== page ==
Nightbringer | The Arthurian Online Encyclopedia


Latin: Ratae Corieltauvorum
Old English: Legaceaster, Ligora-ceastre

Leicester is the largest city in the East Midlands region of England, and the county town of Leicestershire.

Mentioned in Vulgate II, this subkingdom presumably corresponds to modern Leicestershire.

Leicester was governed by Earl Jugein under King Arthur.

Leicester | 0 to the 9th century AD

Roman Period | 1st century AD
Leicester, known as Ratae Corieltauvorum during Roman times, was established as a Roman military outpost on the Fosse Way, a major Roman road in Britain, around 50 AD. It served as a strategic settlement for the Corieltauvi tribe and developed into a thriving Roman town with forums, baths, and other amenities. Ratae Corieltauvorum served as an important administrative and trading center in the region.

Anglo-Saxon Period | 5th – 9th centuries
Following the Roman withdrawal from Britain in the early fifth century, Leicester experienced changes in rulership and faced Anglo-Saxon incursions. The area became part of the Anglo-Saxon kingdom of Mercia in the seventh century, and Leicester emerged as an important administrative center within the kingdom. During this time, Leicester was known as Ligora-ceastre or Legaceaster, in Old English.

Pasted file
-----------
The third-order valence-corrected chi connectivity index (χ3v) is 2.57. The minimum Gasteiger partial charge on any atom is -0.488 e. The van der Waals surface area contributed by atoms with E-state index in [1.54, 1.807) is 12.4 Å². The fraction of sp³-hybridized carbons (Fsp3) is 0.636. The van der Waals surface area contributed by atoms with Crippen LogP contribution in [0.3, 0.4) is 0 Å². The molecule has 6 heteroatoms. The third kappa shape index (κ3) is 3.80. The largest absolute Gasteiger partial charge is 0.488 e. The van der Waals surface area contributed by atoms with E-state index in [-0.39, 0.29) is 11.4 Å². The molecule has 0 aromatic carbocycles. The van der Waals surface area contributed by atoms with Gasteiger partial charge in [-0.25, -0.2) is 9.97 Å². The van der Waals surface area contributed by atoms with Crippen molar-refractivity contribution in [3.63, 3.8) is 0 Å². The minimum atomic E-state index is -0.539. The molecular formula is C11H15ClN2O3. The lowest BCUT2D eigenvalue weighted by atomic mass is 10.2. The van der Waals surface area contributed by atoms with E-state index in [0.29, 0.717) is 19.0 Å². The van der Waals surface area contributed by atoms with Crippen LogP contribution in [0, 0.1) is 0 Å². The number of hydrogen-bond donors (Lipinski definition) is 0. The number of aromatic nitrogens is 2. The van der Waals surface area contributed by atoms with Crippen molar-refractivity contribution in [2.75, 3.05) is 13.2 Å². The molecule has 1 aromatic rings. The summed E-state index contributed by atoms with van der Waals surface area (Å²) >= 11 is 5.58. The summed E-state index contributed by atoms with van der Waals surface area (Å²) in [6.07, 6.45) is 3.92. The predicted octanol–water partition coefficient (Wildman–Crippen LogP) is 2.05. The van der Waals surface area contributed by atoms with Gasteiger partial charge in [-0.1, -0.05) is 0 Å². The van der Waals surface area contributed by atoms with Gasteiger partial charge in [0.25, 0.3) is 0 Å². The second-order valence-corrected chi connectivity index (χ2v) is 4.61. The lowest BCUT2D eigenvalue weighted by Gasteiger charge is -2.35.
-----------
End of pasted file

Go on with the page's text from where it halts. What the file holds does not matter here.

Danish Invasions | 9th century
In the late eighth and early ninth centuries, during the Viking Age, Leicester faced Danish raids and invasions and became part of the Danelaw – a region under Viking control. The Danes established a settlement in Leicester, and the city played a role in the political and economic dynamics of the Danelaw.

Mercian Influence
While under Danish control, Leicester continued to have ties to the Mercian kingdom, and it is documented that King Offa of Mercia had a palace in the area.

The spread of Christianity gained momentum during the Anglo-Saxon period, and Leicester, like other parts of England, saw the establishment of Christian communities and churches. By the seventh century, the town had its own Christian community. St. Martin’s Church, which still stands today, is one of the oldest churches in England and has Saxon origins.

See also
Earl of Leicester | The Legend of King Arthur

Historia Regum Britanniae | Geoffrey of Monmouth, c. 1138
Roman de Brut | Wace, c. 1155
Brut | Layamon, late 12th century to mid-13th century